There are a lot of smart speakers available these days. Some of them are cheap and not great for music, like the Nest Mini and Echo Dot. And then, there are devices at the other end of the spectrum like the Sony RA5000. Despite the uninspiring name, the RA5000 is the big debut for Sony's high-end 360 Reality Audio speakers. The sound you get from this speaker is fantastic across the board, but it's extremely expensive like most Sony products, and there isn't much 360 audio out there. Still, if you're looking for a new way to experience music at home, this could be it.
When a product is priced significantly higher than its competition, there are two potential reasons: either A) it's a legitimately superior option, or B) the company that makes it knows its target demographic will pony up regardless of how much it costs. Most luxury goods are some combination of the two (think Apple or Tesla). Bang & Olufsen's second-generation Beosound A1 also fits that bill: at $250, the Bluetooth speaker hardly reinvents portable audio — but it does everything it does so well, I'm inclined to put it more in column A than column B. I love this thing.
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Just six months after the excellent Galaxy Buds+, Samsung has a new set of true wireless buds, and they're probably its most anticipated product in this space. The Galaxy Buds Live may look like beans, but they sound a lot better than a pinto in your ear canal. With an unsealed design, they're pretty clearly aimed squarely at Apple's AirPods, and undercut the wireless charging version of Apple's beloved earbuds by thirty bucks, at $170. Like AirPods, they also don't block out much external noise, and that's something many people want. The active noise canceling also does little to quiet the world, and really doesn't make sense in an unsealed design.
Headphone jacks have become a relic of a bygone era, at least in flagship phones. That means that cheap earbud options are fewer and farther between than ever before, too. But as the true wireless market continue to mature, we've seen a lot more budget-friendly options — among them, the EarFun Free. These earbuds pack some traditionally high-end features including IPX7 water resistance and USB-C charging, but their best quality has to be their price: you can pick up a pair for just 35 bucks during this week's sale.
With their first attempt at the end of 2018, ever-reliable German audio brand Sennheiser produced the best pair of true wireless earbuds I had used up to that point. So I was understandably excited to try the second generation when they were announced earlier this year. The hefty price point of $300 remains the same, but battery life has been doubled and active noise cancellation has been added. There’s also a white model this time around if that’s more your style. Comparisons to Sony’s excellent WH-1000XM3 and Master & Dynamic’s MW07 Plus — not to mention Apple’s AirPods Pro — are inevitable given the price and feature set, but Sennheiser’s latest buds do more than hold their own in this company.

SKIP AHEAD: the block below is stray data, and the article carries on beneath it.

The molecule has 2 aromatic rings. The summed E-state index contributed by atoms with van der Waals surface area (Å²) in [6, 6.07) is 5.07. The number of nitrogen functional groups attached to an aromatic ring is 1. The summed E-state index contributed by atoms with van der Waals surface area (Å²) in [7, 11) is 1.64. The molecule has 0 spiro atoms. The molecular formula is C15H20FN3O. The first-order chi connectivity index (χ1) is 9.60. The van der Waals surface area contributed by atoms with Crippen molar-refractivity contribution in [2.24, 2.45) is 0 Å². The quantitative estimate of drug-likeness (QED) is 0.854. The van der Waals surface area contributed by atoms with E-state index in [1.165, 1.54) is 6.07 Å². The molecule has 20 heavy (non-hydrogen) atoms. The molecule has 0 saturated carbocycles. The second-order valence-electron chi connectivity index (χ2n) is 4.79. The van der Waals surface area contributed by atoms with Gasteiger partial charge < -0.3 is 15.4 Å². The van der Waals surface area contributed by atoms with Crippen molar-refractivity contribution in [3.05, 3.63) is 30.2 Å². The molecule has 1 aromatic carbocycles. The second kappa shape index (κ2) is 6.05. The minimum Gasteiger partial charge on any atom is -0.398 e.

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Long associated with compelling personal audio products from the Walkman to studio headphones, Sony's made something of a reputation on the back of its sound credentials. The same has quickly become true of its wireless headphone and earbuds portfolio, being well-known for their great sound (and terrible naming conventions) in premium products like the WH-1000XM3 and WF-1000XM3. With its $130 WF-XB700 true wireless buds, the company takes aim at a more budget-conscious product segment. I really like them — but stiff competition and a pronounced dearth of bells and whistles makes them tricky to recommend.
True wireless earbuds used to be a luxury, and one that came with a hefty price tag. That's no longer the case with uncountable no-name companies selling mediocre true wireless earbuds on Amazon. The best audio experiences cost more, but that doesn't mean every expensive set of true wireless earbuds are worth it. Sony's $230 WF-1000XM3 earbuds are definitely worth the price, but I can't say the same for the new LG Tone Free earbuds. At $200, I would expect excellent sound quality, design, and features. These earbuds check precisely zero of those boxes.
When the TicPods Free came out in 2018, they were one of my favorite true wireless sets, especially given the relatively low price of $130. Cheaper models were few and far between at that point, and you’d have to pay significantly more to get anything that sounded truly excellent. The market has been flooded with half-decent affordable options in the time since then, however, and the original TicPods didn’t stand up to the test of time all that well.
Mpow isn't exactly a household name when it comes to audio, but its commitment to competitive pricing has earned it some fans. The M20 wireless earbuds manage to maintain that affordability while packing in a decent array of features. Of course, some compromises must be made to keep costs low, and the M20s are no exception. If you can see past a few issues, these Bluetooth earbuds may be worth your consideration.
Until Sony's excellent WF-1000XM3 launched earlier this year, there was no viable true wireless earbud option with active noise cancellation. This is partly because in-ear audio products already isolate far better than on or over-ear headphones, negating the need for ANC, and partly because it's difficult to squeeze the necessary tech into such a small form factor.
This space has come on leaps and bounds in a few short years, however, and we can now expect even more noise-canceling earbuds to hit the market. Danish brand Libratone recently entered the fray with its Track Air+ model, and they boast an impressive feature set while managing to undercut the competing Sony model by some margin — £179 vs £229 in the UK.